PRONI is easily accessed from Belfast City Hall via the Metro (Belfast) 26, 26A and 26B bus services. The Belfast Rapid Transport Glider Service - G2 also serves Titanic Quarter and operates daily every 10 minutes to and from Wellington Place. PRONI is in close proximity to the Titanic Quarter railway station (formerly Bridge End) and George Best Belfast City Airport.
Titanic Quarter is also home to leading tourist attractions including Titanic Belfast, HMS Caroline, SS Nomadic, SSE Arena, Titanic Exhibition Centre and Titanic Studios (aka the Paint Hall Studios) where Game of Thrones is filmed.
PRONI currently holds 54 kilometres of records. These records date largely from c.1600 to the present day but a few date as far back as the early 13th century, with the oldest document being a bull of Pope Honorius III, dated 1219. Records range from public documents, such as those created by the NI government departments, to private records, such as letters or diaries.
The records at PRONI relate chiefly to present day Northern Ireland. The office holds a number of records relating to other parts of the island of Ireland which have been received from private depositors and include amongst others: the Kenmare Papers of Co. Kerry; the Lissadell Papers of Co. Sligo; and Conolly Papers of Co. Kildare.
Access to records
There is no entry fee for access to records. New visitors must produce photographic proof of identity in order to register and use the research facilities. Anyone over 16 can register as a PRONI visitor.
The collection at PRONI can be accessed by the electronic catalogue. Documents are ordered using the onsite ordering system in the PRONI Search Room and are produced in the PRONI Reading Room. Visitors can order up to five documents at a time. Since December 2016, PRONI has allowed visitors to copy many records using their own cameras.
PRONI also provides direct access to the most up to date births, marriages and deaths database hosted by General Register Office (Northern Ireland).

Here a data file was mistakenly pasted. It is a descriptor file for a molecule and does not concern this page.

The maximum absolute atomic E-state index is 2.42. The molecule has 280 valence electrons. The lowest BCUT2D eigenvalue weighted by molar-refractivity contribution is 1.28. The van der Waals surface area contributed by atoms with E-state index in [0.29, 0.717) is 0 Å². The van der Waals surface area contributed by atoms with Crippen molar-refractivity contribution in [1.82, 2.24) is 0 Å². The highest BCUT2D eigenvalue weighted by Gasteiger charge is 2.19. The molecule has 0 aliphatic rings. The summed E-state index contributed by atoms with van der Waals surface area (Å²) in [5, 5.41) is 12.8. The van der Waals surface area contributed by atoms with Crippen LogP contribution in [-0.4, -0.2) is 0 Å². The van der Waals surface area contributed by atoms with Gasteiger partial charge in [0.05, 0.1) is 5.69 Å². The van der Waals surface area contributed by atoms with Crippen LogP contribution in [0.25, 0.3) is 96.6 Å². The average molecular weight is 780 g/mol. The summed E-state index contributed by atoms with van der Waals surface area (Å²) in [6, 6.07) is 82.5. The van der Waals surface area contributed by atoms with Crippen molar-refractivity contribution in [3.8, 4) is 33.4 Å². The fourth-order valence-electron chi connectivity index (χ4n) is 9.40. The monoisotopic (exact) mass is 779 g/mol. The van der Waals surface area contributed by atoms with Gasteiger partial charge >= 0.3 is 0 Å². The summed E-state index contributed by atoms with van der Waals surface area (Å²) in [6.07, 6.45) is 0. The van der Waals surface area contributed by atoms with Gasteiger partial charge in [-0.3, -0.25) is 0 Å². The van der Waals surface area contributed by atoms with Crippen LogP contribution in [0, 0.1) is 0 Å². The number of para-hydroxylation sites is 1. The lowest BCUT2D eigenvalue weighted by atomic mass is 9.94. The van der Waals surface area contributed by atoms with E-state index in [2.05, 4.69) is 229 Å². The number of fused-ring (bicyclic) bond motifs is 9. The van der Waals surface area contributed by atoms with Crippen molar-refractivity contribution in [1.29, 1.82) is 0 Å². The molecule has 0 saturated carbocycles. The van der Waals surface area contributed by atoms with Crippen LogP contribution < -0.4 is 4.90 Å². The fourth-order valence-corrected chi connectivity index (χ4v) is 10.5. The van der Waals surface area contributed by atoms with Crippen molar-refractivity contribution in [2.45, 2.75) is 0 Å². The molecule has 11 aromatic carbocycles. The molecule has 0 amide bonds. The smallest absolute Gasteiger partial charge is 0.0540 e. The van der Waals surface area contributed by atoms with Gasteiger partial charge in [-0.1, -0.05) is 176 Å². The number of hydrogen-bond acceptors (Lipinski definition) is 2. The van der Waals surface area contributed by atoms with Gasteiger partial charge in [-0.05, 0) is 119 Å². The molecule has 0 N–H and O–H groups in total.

In September 2011, the Northern Ireland Assembly accepted a Legislative Consent Motion to reduce the time limit for release of official records from 30 years to 20 years ("the 20-year Rule"). This is underpinned by the Freedom of Information Act 2000 and the amendments made to it by the Protection of Freedoms Act 2012. The 20 Year Rule is being phased in over 10 years, with two years' worth of records being reviewed and released each year.
The PRONI website supports a number of free online resources including
- PRONI electronic catalogue;
- a searchable wills database which contains details of testamentary papers, 1858–1965;
- valuation records, 1864–1933;
- historic Ordnance Survey maps, 1832-1996;
- fully indexed and searchable Ulster Covenant signatories of 1912;
- Northern Ireland street directories, 1819–1900;
- pre-1840 Freeholders Registers and Poll Books;
- links to PRONI records on Flickr;
- the Conflict Archive on the Internet (CAIN);
- PRONI Web Archive, preserving a selection of Northern Ireland's websites.
PRONI delivers a programme of events, talks, conferences, book launches and exhibitions over the course of the year. Many of which are in conjunction with partner institutions and other DfC sponsored bodies. Details can be found on the PRONI website or by subscribing to the monthly PRONI Express.
PRONI makes available filmed presentations, lectures and conferences on The PRONI YouTube channel. These cover a wide range of subjects including amongst others: family and local history, marking centenaries, culture, wars and conflicts, migration and the Ulster Plantation.